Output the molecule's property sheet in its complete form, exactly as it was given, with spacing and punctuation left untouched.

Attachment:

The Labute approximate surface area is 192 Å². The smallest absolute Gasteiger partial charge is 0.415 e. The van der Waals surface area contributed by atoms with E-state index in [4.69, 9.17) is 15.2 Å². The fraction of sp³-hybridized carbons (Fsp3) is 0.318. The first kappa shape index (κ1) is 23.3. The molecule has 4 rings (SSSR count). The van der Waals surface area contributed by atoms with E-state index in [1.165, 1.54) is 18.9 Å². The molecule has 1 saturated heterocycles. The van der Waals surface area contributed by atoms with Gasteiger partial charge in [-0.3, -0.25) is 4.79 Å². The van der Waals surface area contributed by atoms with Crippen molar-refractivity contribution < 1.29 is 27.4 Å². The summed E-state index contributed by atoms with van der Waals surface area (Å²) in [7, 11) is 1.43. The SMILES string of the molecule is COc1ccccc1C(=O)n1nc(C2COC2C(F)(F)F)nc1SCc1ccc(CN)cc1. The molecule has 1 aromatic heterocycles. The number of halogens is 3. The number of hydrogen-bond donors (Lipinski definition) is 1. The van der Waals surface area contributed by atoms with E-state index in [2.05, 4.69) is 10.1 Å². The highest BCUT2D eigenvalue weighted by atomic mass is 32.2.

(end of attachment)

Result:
The Labute approximate surface area is 192 Å². The smallest absolute Gasteiger partial charge is 0.415 e. The van der Waals surface area contributed by atoms with E-state index in [4.69, 9.17) is 15.2 Å². The fraction of sp³-hybridized carbons (Fsp3) is 0.318. The first kappa shape index (κ1) is 23.3. The molecule has 4 rings (SSSR count). The van der Waals surface area contributed by atoms with E-state index in [1.165, 1.54) is 18.9 Å². The molecule has 1 saturated heterocycles. The van der Waals surface area contributed by atoms with Gasteiger partial charge in [-0.3, -0.25) is 4.79 Å². The van der Waals surface area contributed by atoms with Crippen molar-refractivity contribution < 1.29 is 27.4 Å². The summed E-state index contributed by atoms with van der Waals surface area (Å²) in [7, 11) is 1.43. The SMILES string of the molecule is COc1ccccc1C(=O)n1nc(C2COC2C(F)(F)F)nc1SCc1ccc(CN)cc1. The molecule has 1 aromatic heterocycles. The number of halogens is 3. The number of hydrogen-bond donors (Lipinski definition) is 1. The van der Waals surface area contributed by atoms with E-state index in [2.05, 4.69) is 10.1 Å². The highest BCUT2D eigenvalue weighted by atomic mass is 32.2.